Grief & Despair - How to Survive the Holidays
December 8, 2020 - Episode #44 - Grief & Despair - How to Survive the Holidays
Grief, despair, loneliness….these feelings can certainly be ignited during any holiday season. This year feels especially overwhelming. And why wouldn’t it? We are all grieving. Whether it is a death, the loss of income and security or just the loss of how we used to live our life. The grief and despair can be pervasive! So, what do we do? How do we cope? That’s what we are talking about today on the Healthy Harmony podcast.
Listen in as I share what I've learned after losing my mom and some coping tips for any of us on a grief journey. I hope these simple suggestions bring you some hope and encouragement during this rough time. If you are struggling, please know that you are not alone.
Before you go my friend, please don’t forget my FREE gift for you...a Holiday Survival Guide to help you Beat Stress, Combat Cravings and Stay Joyful this season. It is just for those of you who want to shift from barely surviving the holidays to truly thriving. For those who are sick and tired of looking up and it’s January 1 and you have done it again. You are a burned out, stressed out wreck with extra weight. This simple Holiday Survival Guide is just what you are looking for and it’s free. Go to bit.ly/2020holidaysurvivalguide to download this right now.
In your gift, I have a Holiday special. This special is $48 off a virtual, 1-hour, health coaching call. This special expires tomorrow, Wednesday, December 9th and I don’t want you to miss out.
I’m looking forward to giving you that personalized help and support that you have been looking for.
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December 8, 2020 - Episode #44 - Grief & Despair - How to Survive the Holidays
Grief, despair and loneliness. These feelings can certainly be ignited during any holiday season. And this year it feels especially overwhelming.
We're all grieving.
Whether it's a death, the loss of income and security or the loss of how we used to live our life. The grief and despair can be pervasive. So what do we do? How do we cope? That's what we're talking about today on Healthy Harmony.
Hey there. Welcome to the Healthy Harmony podcast. I'm Jennifer Pickett, your host, your health coach, your friend. If you're ready to tap into the healthiest version of you so you can live life with confidence and intentional harmony. Then my friend you're in the right place. As a Dietitian turned Functional Medicine Health Coach, I’m here to walk beside you and show you how to take control of your complete health.. body, mind, and soul.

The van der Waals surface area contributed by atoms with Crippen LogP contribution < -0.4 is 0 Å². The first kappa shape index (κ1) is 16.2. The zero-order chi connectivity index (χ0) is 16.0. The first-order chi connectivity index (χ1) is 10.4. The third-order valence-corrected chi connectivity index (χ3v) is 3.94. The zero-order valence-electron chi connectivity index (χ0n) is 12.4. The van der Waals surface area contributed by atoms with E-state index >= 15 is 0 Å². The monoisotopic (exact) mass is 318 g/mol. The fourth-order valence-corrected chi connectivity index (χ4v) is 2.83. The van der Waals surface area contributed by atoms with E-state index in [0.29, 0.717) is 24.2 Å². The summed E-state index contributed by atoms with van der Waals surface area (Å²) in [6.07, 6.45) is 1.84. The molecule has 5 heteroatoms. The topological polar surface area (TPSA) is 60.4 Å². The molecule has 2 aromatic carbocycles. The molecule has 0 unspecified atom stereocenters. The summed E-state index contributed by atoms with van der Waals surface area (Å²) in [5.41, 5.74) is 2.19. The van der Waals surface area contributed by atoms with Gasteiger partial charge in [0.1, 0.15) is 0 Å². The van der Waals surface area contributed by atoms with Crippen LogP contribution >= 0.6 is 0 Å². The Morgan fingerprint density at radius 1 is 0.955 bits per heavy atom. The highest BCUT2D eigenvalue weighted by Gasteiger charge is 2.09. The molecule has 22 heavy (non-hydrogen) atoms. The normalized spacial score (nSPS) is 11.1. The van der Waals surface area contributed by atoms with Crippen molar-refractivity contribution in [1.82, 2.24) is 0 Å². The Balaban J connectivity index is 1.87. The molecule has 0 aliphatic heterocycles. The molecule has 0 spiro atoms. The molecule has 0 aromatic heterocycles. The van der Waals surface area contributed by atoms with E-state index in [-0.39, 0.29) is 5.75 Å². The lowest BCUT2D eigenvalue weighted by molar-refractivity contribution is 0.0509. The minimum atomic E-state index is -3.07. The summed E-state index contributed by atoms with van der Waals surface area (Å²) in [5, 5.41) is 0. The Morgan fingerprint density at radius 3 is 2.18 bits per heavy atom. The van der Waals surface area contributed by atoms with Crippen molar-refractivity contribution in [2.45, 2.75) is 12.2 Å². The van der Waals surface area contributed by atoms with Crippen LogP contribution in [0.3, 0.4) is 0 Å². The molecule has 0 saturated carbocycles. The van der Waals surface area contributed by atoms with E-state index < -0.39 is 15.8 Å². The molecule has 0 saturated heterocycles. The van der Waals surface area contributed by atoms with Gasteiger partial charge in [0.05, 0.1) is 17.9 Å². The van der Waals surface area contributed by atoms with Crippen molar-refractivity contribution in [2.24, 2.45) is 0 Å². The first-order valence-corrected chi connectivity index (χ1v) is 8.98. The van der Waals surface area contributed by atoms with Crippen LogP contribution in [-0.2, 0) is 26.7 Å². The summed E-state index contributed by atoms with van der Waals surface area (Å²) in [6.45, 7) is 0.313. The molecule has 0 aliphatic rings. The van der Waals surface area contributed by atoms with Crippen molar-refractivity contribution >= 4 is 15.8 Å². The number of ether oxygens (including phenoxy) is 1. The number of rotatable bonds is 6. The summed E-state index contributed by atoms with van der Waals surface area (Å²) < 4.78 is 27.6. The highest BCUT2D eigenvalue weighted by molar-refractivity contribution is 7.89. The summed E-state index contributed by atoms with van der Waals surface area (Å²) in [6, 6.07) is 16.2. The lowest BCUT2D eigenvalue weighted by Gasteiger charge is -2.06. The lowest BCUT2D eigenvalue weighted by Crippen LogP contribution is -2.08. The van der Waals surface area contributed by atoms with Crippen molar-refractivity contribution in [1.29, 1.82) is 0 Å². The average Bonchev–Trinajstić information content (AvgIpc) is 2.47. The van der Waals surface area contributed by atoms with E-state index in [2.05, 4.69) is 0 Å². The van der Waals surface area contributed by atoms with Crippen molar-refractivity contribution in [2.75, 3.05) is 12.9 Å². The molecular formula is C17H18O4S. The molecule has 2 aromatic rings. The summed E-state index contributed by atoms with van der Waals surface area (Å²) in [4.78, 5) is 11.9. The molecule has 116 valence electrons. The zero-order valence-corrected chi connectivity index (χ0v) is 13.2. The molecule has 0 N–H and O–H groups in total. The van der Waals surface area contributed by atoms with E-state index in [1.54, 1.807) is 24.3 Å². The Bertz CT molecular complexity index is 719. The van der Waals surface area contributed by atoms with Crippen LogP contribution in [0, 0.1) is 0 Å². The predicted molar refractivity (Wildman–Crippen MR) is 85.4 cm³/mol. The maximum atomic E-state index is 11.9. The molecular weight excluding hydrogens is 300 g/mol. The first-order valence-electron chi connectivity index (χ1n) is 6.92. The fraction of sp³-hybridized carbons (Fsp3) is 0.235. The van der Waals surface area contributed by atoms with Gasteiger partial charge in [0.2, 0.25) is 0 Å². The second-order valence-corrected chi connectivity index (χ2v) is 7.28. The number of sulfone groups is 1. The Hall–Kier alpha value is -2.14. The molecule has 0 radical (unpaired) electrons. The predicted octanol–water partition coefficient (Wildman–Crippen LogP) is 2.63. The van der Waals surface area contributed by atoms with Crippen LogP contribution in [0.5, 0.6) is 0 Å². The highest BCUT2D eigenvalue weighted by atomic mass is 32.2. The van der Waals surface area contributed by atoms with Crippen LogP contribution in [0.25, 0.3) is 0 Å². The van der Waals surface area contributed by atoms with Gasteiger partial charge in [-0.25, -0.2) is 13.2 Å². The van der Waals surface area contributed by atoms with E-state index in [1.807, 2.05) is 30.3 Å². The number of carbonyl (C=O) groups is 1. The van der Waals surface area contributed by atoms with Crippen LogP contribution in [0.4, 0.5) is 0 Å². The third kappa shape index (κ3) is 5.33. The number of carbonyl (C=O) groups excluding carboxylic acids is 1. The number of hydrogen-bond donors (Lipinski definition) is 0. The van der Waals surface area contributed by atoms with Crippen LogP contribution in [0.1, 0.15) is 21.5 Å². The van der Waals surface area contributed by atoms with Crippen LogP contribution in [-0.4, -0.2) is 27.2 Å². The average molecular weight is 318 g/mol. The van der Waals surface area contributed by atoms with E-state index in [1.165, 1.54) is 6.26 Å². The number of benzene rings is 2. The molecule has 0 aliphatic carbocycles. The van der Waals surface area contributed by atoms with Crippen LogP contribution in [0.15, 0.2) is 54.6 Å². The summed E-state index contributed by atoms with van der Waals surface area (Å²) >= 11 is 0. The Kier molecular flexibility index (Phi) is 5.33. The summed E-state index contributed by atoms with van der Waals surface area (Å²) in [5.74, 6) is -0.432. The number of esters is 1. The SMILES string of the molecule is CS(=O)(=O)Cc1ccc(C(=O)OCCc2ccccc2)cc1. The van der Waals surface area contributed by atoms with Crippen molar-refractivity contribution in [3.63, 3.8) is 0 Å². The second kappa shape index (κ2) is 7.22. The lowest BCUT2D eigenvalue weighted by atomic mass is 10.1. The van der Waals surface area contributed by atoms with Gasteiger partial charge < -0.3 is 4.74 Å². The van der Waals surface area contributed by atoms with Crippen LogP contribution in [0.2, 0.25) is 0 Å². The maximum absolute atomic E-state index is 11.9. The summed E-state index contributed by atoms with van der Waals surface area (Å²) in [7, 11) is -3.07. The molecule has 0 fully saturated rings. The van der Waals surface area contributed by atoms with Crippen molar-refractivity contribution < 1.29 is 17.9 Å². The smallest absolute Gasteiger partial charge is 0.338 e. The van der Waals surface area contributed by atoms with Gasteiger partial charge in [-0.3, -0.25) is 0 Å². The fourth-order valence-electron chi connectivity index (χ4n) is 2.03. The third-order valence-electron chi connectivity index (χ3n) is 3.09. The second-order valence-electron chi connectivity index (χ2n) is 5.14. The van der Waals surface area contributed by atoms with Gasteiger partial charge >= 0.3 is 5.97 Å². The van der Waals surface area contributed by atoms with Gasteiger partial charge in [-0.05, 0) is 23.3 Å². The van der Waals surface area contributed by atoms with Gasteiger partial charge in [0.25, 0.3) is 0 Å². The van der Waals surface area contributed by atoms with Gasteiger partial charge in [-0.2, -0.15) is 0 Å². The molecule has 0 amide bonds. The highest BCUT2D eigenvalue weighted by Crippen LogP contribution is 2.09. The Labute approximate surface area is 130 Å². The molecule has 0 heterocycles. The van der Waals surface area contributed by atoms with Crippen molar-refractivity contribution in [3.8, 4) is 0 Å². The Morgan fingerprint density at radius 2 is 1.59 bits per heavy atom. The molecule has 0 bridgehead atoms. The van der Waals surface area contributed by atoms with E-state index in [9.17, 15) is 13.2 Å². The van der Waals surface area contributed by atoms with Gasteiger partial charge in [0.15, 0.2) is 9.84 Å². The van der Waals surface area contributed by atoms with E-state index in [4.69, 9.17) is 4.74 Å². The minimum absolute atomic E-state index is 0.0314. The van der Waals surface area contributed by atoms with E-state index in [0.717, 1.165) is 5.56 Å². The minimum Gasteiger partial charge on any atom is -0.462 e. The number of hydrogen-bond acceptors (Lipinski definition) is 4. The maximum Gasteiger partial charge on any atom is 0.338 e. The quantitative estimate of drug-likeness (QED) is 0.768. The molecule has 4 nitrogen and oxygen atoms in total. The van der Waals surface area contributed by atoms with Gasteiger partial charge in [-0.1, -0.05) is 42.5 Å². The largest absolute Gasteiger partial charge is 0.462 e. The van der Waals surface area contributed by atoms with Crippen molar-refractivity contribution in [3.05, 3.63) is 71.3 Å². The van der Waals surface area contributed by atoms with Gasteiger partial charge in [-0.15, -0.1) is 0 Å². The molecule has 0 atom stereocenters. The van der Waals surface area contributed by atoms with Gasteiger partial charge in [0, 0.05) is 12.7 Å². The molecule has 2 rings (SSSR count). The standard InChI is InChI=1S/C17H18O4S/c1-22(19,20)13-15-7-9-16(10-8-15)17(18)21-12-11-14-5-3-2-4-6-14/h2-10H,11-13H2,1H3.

Before we go any farther, please, please do not forget my free gift for you. This special gift is a holiday survival guide to help you beat stress, combat cravings, and stay joyful this season. It is just for those of you who want to shift from barely surviving the holidays to truly thriving. For those of you who are sick and tired of looking up and it's January one and you've done it again. You're a burned out, stressed out wreck with extra weight. This gift is just for you. This simple holiday survival guide is what you're looking for and it's free. So go to bit.ly/2020holidaysurvivalguide to download this right now, my friend. Okay, now in that gift, I'm running a holiday special, a holiday coaching special. This special is $48 off a virtual health coaching call. This special expires tomorrow, on Wednesday, and I want to make sure that you do not miss out. So go to bit.ly/2020holidaysurvivalguide, download your free gift and access the link with your holiday special right there. And I'm looking forward to giving you that personalized, help and support that you've been looking for.
So today is another tough subject to discuss, and I'm going to be honest. It is one that is really full of emotions for me. So, um, I'm just going to jump right in. I'm no stranger to grief. I lost my sweet mom to it's been almost eight years ago and I have walked many, many cancer journeys with friends and loved ones. I lost my dear friend, Manda Maxwell, a very young mom after being by her side throughout her very, very long cancer journey with sarcoma. My husband has now lost both of his parents, his mom and his dad. And that means my children have seen a tremendous grief. They only have one grandparent left. Yeah. We're no strangers to grief. And the holidays, it always seems to compound that grief, whether it's just challenging times or seeing certain decorations or certain memories, it just compounds the grief. So that's why I felt like it was so important to do this podcast because I know that there are so many people like me and my family that you're struggling. And the main purpose of this is I want you to know you're not alone. I've learned throughout my life that we can relate to each other more in our struggles, not necessarily in our strengths and what we're great at, but more in our struggles.
And I have certainly learned from my mistakes and not managing grief well and how that caused me health problems. Because my tendency is to stifle the grief, ignore the grief, shove it deep down, not address it, and then put a mask in place and act like I've got it all together. And I'm happy and everything is just fun. So I've learned that grief must be addressed. It must be managed. It must be worked through and it needs to be done in a healthy manner. So that's what we're talking about today.
You know, I learned so much from my mom. So if I could dedicate a podcast episode, this podcast episode would be dedicated to my mom.
Cecilia Bradley George.
Okay, my mom, everybody called her, no one can say Cecilia, so everybody called her CiCi or C for short.
My mom was sweet. She was a little crazy and silly. She had this wonderful sense of humor and, um, she just loved to encourage others. She loved it. She was really good at it too.